That said, I got a gym pass last night. I had been planning on getting one for a while, but I wasn’t sure if I’d stay in the area I’m in, if the membership would transfer if I did move, and I wasn’t sure how I’d scrape together the cash for initiation fee and first month membership on my already bare-bones budget. After months of discussion, Gabe and I finally decided to stay in Salem when we get a place of our own later in the spring. Yay! So there’s that. Plus I got two unexpected checks which covered first month membership fee AND the initiation fee since the local YMCA is running a new member promotion. Score.

So that means I have no excuses anymore for not running. Not that I was seeking them out. They found me. They were things like “slippery out”, and “below 30 degrees”, and “let’s go grab a coffee!”. You know, legit stuff that takes up a lot of time and energy.

No more excuses!

I’m going to the gym right after school today and will run a few miles and do weight training. And then after that, I plan on going to the gym in the morning before work. Why not, after all, when I don’t have to be at my desk until 8:15 and I live walking distance to both the gym and my workplace? Again, no excuses!

I’ve written a little bit about weight concerns. I’m not huge. Not at all. But I’m not at my best or most flattering weight either. I finally weighed myself (something I generally don’t do since the numbers are essentially meaningless – it’s about FITNESS and HEALTH and WELL-BEING not a number on a scale). I weighed in at 146 lbs. Last winter, at my heaviest (depressed, overeating, generally MISERABLE), I was at 151. If you remember the story, I dropped weight quickly and landed at 128. That’s because my body ate up all my muscles because I wasn’t eating. At my fittest, meaning running 4+ miles, eating well, and feeling HOT, I’m generally between 135 and 140. So I’m only off my ideal weight of about 138ish by 8 lbs. Easy-peasy to take off when done right.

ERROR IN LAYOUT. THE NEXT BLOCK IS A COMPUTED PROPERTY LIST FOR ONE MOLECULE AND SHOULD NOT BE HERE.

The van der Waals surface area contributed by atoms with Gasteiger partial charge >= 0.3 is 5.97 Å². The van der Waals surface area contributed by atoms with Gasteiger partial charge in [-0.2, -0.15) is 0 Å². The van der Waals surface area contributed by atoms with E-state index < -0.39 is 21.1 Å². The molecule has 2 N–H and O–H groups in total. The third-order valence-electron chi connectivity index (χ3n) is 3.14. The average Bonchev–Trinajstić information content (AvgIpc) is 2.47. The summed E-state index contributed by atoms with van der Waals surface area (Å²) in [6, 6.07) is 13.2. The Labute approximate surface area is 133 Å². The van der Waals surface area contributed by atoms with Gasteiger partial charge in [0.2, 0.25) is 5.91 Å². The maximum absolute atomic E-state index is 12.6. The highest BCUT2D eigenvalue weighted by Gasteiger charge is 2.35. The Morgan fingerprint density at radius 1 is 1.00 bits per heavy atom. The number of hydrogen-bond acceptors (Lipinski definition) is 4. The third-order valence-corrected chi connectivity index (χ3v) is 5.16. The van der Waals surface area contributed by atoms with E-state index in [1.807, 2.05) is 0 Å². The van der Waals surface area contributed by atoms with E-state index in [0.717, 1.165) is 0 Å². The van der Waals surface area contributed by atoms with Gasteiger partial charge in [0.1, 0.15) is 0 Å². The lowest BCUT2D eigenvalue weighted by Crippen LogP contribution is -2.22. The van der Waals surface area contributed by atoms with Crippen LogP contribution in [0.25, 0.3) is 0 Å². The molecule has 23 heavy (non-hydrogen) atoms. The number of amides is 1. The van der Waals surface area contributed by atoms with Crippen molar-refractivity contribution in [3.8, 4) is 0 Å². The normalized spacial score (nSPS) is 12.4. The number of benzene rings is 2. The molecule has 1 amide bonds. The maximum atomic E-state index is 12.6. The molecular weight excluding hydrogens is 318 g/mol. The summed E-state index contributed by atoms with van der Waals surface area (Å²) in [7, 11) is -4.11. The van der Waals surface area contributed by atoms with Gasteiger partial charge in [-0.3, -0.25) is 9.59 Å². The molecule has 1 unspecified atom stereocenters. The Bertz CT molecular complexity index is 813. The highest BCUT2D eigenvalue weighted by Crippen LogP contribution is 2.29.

The Y I joined has a TON of free group fitness classes to attend in the evening, plus walking to work (getting back in that habit), and running in the morning. I’ll get there.

So that’s the goal. I will do strength training in the weight room to build my lean muscles back up and run to develop my endurance for the road races. And do classes to keep my motivation up. I’ll be back to PHAT in a matter of 4-6 weeks! In other words, rockin’ for the race!


Commenting on Beautifully Strong today reminded me that I have some things I’ve been meaning to work out through writing. At one point, I had intended this blog as a place to post semi-polished thought experiments and reflections, it still is, but I plan on including ideas that are in process, too.

This past year has been one of the hardest, but best, years of my life. I have written about it off and on, and in varying levels of detail on this and my previous blog. Quick recap:  This time last  year, I was married but not happy. So, I separated from my husband. A few weeks later, I learned that I would not be returning to the school I had been teaching at. Having BPD and PTSD, this sent me headlong into a manic phase where I practically stopped eating, started exercising more than was healthy, and engaged in various coping methods of varying health ratings. (Read that as I was pretty much all over the charts.) Somehow, I managed to keep myself out of serious trouble, and made my way to Boston where I began putting my life back together.

All in all, I’m in a good place considering everything. However, I have a few things I have to work on. And these things are challenging, to say the least.